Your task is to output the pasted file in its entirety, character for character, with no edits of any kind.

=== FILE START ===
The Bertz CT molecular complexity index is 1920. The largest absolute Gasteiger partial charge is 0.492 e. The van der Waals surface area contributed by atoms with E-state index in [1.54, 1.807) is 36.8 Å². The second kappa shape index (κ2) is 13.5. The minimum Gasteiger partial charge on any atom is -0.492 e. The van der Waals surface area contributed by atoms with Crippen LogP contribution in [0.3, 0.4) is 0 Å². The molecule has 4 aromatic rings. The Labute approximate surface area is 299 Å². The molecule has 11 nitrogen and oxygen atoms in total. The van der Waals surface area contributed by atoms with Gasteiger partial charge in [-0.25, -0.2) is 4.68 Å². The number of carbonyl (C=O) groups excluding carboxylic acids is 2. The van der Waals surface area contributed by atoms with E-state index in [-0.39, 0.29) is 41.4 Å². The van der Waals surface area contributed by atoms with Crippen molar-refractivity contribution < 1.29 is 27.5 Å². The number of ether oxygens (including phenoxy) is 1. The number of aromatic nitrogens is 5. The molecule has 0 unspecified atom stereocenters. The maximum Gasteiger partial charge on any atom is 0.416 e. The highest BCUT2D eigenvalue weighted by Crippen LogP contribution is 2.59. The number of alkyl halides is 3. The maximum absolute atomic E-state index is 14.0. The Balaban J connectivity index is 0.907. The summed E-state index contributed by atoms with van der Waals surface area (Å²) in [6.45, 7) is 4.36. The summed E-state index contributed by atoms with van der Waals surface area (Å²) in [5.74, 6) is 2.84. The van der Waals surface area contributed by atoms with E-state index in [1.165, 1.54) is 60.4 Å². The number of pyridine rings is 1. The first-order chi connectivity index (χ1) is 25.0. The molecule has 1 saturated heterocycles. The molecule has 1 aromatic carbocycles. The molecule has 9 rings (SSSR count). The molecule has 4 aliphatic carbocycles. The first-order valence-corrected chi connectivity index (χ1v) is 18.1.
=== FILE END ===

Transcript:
The Bertz CT molecular complexity index is 1920. The largest absolute Gasteiger partial charge is 0.492 e. The van der Waals surface area contributed by atoms with E-state index in [1.54, 1.807) is 36.8 Å². The second kappa shape index (κ2) is 13.5. The minimum Gasteiger partial charge on any atom is -0.492 e. The van der Waals surface area contributed by atoms with Crippen LogP contribution in [0.3, 0.4) is 0 Å². The molecule has 4 aromatic rings. The Labute approximate surface area is 299 Å². The molecule has 11 nitrogen and oxygen atoms in total. The van der Waals surface area contributed by atoms with Gasteiger partial charge in [-0.25, -0.2) is 4.68 Å². The number of carbonyl (C=O) groups excluding carboxylic acids is 2. The van der Waals surface area contributed by atoms with E-state index in [-0.39, 0.29) is 41.4 Å². The van der Waals surface area contributed by atoms with Crippen molar-refractivity contribution < 1.29 is 27.5 Å². The number of ether oxygens (including phenoxy) is 1. The number of aromatic nitrogens is 5. The molecule has 0 unspecified atom stereocenters. The maximum Gasteiger partial charge on any atom is 0.416 e. The highest BCUT2D eigenvalue weighted by Crippen LogP contribution is 2.59. The number of alkyl halides is 3. The maximum absolute atomic E-state index is 14.0. The Balaban J connectivity index is 0.907. The summed E-state index contributed by atoms with van der Waals surface area (Å²) in [6.45, 7) is 4.36. The summed E-state index contributed by atoms with van der Waals surface area (Å²) in [5.74, 6) is 2.84. The van der Waals surface area contributed by atoms with E-state index in [1.165, 1.54) is 60.4 Å². The number of pyridine rings is 1. The first-order chi connectivity index (χ1) is 25.0. The molecule has 1 saturated heterocycles. The molecule has 1 aromatic carbocycles. The molecule has 9 rings (SSSR count). The molecule has 4 aliphatic carbocycles. The first-order valence-corrected chi connectivity index (χ1v) is 18.1.